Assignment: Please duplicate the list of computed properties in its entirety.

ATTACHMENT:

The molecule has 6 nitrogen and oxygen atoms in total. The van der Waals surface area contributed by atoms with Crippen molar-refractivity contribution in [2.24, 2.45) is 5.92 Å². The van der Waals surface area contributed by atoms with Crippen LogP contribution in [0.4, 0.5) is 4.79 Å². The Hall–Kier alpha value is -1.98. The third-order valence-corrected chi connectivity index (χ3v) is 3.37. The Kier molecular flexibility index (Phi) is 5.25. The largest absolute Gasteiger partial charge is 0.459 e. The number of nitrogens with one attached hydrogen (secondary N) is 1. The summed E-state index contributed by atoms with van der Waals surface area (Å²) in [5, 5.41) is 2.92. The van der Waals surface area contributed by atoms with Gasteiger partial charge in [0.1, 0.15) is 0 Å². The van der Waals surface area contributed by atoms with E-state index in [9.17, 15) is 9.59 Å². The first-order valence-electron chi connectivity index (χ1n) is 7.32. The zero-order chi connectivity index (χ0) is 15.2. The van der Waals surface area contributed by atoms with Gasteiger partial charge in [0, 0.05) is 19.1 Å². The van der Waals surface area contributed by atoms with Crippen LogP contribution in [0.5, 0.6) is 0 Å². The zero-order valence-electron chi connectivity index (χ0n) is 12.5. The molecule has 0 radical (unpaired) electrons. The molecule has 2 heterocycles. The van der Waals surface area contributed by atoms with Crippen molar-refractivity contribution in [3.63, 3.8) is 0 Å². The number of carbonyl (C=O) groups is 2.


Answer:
The molecule has 6 nitrogen and oxygen atoms in total. The van der Waals surface area contributed by atoms with Crippen molar-refractivity contribution in [2.24, 2.45) is 5.92 Å². The van der Waals surface area contributed by atoms with Crippen LogP contribution in [0.4, 0.5) is 4.79 Å². The Hall–Kier alpha value is -1.98. The third-order valence-corrected chi connectivity index (χ3v) is 3.37. The Kier molecular flexibility index (Phi) is 5.25. The largest absolute Gasteiger partial charge is 0.459 e. The number of nitrogens with one attached hydrogen (secondary N) is 1. The summed E-state index contributed by atoms with van der Waals surface area (Å²) in [5, 5.41) is 2.92. The van der Waals surface area contributed by atoms with Gasteiger partial charge in [0.1, 0.15) is 0 Å². The van der Waals surface area contributed by atoms with E-state index in [9.17, 15) is 9.59 Å². The first-order valence-electron chi connectivity index (χ1n) is 7.32. The zero-order chi connectivity index (χ0) is 15.2. The van der Waals surface area contributed by atoms with Gasteiger partial charge in [0, 0.05) is 19.1 Å². The van der Waals surface area contributed by atoms with Crippen LogP contribution in [0.5, 0.6) is 0 Å². The zero-order valence-electron chi connectivity index (χ0n) is 12.5. The molecule has 0 radical (unpaired) electrons. The molecule has 2 heterocycles. The van der Waals surface area contributed by atoms with Crippen molar-refractivity contribution in [3.63, 3.8) is 0 Å². The number of carbonyl (C=O) groups is 2.